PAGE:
It may not be the height of fashion for investors in the Square Mile at the moment, but Burberry is still very much in vogue with shoppers. Shares in the luxury brand were flying off the shelves yesterday on evidence that the popularity of its trench coats and handbags is continuing to grow.
Since reaching an all-time high last July of 1,600p, the group has failed to move above that. Last night, however, it closed close to the top of the Footsie after Credit Suisse upgraded its advice to "outperform" following a survey of 20 of the world's most upmarket department stores.
Scribblers from the broker noted that, compared to last year's results, an increasing number of respondents believed the image of Burberry – at one time more linked to football hooligans than fashionistas – was now at least at the same level as brands such as Louis Vuitton or Chanel.
At the same time, nearly half of those surveyed said they expected Burberry to perform better than its luxury rivals while all planned to either increase or keep steady the amount of space in their stores dedicated to its products. These findings, said the analysts, suggested "sustained, top-line outperformance" for the group, adding that it looked "healthier than ever".
Burberry's response was to shoot up 68p to 1,392p, with the move coming amid the revival of speculation it could become a bid target. Credit Suisse's scribes believe its 100 per cent free float meant there was a "potential takeover risk", although traders, who have heard the idea many times, were unimpressed.
Considering the boom in growth it is enjoying from China, Burberry will not have been harmed by the shock decision of the country's central bank to cut interest rates in an attempt to prop up growth.
It meant the lack of activity from the Bank of England was forgotten as the heavyweight miners charged up on the news. Rio Tinto and Xstrata raced up 115.5p to 3,015p and 28.2p to 966.8p, helping the FTSE 100 rise 63.68 points to 5,447.79, although US Fed boss Ben Bernanke, playing down hopes of stimulus measures, dampened the mood late in the day.
Having watched Glencore reach an all-time low of 334.35p last week, the trading giant's boss, Ivan Glasenberg, has decided to give it a push. The group revealed he has spent nearly £10m on almost 3 million shares, raising his stake to 15.8 per cent.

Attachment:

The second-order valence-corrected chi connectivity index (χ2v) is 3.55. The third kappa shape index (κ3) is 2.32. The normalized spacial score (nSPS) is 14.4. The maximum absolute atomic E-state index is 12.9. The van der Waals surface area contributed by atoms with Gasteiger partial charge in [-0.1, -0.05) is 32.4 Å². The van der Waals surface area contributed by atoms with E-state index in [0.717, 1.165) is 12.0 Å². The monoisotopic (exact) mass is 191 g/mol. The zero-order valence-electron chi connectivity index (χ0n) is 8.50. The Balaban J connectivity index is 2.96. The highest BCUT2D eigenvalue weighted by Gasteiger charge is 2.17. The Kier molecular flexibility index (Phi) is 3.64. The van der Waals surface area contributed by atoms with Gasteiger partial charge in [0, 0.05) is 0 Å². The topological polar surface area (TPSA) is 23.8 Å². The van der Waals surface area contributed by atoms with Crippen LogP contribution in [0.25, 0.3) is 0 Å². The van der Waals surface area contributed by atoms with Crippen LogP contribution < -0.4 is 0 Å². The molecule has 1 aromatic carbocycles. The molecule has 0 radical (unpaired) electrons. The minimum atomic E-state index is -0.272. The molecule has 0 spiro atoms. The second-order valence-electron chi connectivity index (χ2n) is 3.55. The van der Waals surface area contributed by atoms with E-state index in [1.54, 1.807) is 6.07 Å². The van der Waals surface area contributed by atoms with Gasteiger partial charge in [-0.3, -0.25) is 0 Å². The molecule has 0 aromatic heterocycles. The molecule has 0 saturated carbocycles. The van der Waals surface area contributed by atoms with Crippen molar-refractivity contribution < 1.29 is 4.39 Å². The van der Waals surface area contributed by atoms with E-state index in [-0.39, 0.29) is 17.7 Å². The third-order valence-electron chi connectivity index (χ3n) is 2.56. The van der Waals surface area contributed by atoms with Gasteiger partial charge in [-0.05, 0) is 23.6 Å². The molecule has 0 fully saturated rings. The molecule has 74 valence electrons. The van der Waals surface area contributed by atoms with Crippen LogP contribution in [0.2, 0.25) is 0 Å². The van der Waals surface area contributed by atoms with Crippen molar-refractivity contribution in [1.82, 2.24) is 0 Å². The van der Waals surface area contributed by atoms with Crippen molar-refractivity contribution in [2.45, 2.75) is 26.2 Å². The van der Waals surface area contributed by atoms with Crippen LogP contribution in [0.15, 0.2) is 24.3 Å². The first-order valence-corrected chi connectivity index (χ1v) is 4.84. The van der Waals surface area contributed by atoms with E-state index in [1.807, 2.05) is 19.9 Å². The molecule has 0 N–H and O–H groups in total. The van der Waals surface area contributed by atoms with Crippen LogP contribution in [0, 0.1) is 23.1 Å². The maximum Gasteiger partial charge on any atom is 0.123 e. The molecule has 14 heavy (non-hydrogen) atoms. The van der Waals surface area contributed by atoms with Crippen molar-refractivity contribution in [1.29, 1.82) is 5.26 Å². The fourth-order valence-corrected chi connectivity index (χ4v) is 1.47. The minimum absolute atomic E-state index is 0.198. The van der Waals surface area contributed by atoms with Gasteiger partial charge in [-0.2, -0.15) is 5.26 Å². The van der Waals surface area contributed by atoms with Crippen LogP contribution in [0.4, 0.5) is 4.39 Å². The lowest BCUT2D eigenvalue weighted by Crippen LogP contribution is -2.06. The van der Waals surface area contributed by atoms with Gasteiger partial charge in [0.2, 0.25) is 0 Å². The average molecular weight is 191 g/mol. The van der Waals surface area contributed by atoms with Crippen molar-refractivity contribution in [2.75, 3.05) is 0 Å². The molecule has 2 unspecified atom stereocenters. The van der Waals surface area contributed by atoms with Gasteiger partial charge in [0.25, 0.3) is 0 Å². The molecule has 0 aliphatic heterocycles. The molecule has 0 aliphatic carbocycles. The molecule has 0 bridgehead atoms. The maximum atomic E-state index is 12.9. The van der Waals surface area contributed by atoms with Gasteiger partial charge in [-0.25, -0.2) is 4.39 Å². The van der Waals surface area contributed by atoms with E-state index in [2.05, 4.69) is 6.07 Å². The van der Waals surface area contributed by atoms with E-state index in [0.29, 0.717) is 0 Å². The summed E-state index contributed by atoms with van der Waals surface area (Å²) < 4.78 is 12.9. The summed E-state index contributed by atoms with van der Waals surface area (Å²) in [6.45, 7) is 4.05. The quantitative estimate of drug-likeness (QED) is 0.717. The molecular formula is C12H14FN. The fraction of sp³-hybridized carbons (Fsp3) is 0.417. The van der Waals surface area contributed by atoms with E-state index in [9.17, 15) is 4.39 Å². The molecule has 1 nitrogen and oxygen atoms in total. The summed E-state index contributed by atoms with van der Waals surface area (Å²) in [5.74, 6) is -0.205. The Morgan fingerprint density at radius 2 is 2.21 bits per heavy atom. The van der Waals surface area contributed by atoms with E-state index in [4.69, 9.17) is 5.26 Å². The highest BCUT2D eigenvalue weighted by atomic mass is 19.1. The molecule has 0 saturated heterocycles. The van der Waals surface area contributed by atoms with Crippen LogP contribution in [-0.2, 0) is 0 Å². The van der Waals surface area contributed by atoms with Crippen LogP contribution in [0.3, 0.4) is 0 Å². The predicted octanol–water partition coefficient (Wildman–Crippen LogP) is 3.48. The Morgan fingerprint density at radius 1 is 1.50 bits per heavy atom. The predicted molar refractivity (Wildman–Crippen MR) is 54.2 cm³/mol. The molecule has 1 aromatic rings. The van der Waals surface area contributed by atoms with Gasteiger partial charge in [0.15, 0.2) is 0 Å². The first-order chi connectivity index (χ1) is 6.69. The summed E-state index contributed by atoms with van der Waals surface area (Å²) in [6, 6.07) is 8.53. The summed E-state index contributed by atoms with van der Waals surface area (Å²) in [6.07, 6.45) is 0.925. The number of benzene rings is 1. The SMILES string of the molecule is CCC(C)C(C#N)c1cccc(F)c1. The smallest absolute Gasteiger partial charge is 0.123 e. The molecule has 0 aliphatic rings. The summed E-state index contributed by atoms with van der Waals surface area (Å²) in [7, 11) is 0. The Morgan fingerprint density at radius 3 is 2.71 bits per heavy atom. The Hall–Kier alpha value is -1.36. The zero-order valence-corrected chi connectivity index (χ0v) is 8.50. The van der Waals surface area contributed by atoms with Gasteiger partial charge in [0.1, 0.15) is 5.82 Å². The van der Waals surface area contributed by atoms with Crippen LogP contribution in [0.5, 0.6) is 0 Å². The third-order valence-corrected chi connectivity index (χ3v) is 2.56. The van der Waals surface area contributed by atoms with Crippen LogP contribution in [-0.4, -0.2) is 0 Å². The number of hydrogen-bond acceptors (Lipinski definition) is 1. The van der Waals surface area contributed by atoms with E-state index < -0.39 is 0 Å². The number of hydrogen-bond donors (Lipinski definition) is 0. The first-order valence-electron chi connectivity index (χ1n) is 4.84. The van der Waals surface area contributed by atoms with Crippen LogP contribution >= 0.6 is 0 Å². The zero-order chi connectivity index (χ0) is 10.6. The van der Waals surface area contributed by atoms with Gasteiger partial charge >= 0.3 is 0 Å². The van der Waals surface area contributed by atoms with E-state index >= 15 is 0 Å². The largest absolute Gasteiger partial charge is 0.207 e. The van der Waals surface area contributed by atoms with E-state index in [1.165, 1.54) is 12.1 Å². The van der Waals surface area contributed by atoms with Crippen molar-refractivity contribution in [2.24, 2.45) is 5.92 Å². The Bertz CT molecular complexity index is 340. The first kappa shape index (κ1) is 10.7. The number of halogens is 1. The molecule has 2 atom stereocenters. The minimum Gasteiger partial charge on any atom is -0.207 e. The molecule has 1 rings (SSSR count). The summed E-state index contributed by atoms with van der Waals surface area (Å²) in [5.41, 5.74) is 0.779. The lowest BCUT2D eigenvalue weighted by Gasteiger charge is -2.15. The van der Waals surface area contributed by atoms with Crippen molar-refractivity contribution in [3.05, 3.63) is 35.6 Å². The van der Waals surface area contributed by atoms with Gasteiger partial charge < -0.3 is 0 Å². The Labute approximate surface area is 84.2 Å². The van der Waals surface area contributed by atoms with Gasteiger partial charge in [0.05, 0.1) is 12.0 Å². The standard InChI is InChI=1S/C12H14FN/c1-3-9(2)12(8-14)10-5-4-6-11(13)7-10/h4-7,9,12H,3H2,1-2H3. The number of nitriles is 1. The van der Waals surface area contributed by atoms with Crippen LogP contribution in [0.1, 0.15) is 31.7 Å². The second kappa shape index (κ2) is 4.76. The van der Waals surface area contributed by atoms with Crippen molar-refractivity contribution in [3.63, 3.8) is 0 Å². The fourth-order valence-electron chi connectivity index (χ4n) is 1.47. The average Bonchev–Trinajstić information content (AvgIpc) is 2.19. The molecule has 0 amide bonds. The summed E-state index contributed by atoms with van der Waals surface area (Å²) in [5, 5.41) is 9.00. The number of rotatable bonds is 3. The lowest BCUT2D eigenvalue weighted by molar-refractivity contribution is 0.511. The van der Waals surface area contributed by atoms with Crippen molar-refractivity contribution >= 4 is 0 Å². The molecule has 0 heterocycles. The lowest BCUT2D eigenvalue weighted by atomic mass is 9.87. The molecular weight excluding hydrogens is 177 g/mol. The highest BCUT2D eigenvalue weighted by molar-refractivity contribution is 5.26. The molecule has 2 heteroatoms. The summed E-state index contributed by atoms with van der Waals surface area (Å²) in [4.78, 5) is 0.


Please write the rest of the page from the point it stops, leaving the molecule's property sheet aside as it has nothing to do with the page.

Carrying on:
Given a lock-up expired last month on employees' shares – including some of Mr Glasenberg's – traders were encouraged by the fact he was buying instead of selling. The chief executive had promised to spend a "substantial" proportion of the recent £70m dividend he received on shares.
The vote of confidence helped lift Glencore 13.45p to 361.2p, while it was also helped by the news that Australian regulators have approved its takeover of Canadian grain giant Viterra.
Tullow Oil spurted up 30p to 1,468p after revealing it had struck oil off the Ivory Coast, giving a boost to the explorer's hopes of finding black gold in other nearby prospects.
Diageo slipped 4p to 1,577p as Liberum Capital's Pablo Zuanic suggested it may need a name change in order to achieve its goal of taking control of the world's biggest tequila brand, Jose Cuervo. "Sealing the deal may be as simple as buying shares back to pay [Cuervo owners the Beckmann family] and rechristening Diageo," said the analyst, who suggested "The Johnnie Cuervo Walker Co".
On the FTSE 250, Kesa Electricals powered up 4.24p to 54.1p following promising sales data from the high street. Fund manager Schroders has raised its stake in the retailer, which will be relegated to the small-cap index at the end of next week, to more than 11 per cent.
A rather busy session left Synergy Health 40.5p better off at 864.5p. As well as publishing its full-year results, the sterilising equipment supplier also announced a share placing and revealed it had struck a $25.1m (£16.3m) deal to buy US rival SRI/Surgical Express.
The widespread rally was accompanied by gossips reheating a number of familiar bid tales. Chip designer CSR (6.4p better off at 208p) and iron ore producer Ferrexpo (7.8p better off at 207p) were among those once again finding themselves the subject of takeover speculation, although dealers were playing it down.
Down on Aim, Ithaca Energy shifted up 5.75p to 115p on the start of oil exports from its Athena field in the North Sea. The explorer remains more than a third lower than before its admission last week that takeover talks had ended without a deal being struck – some, however, still hope it could receive a hostile approach.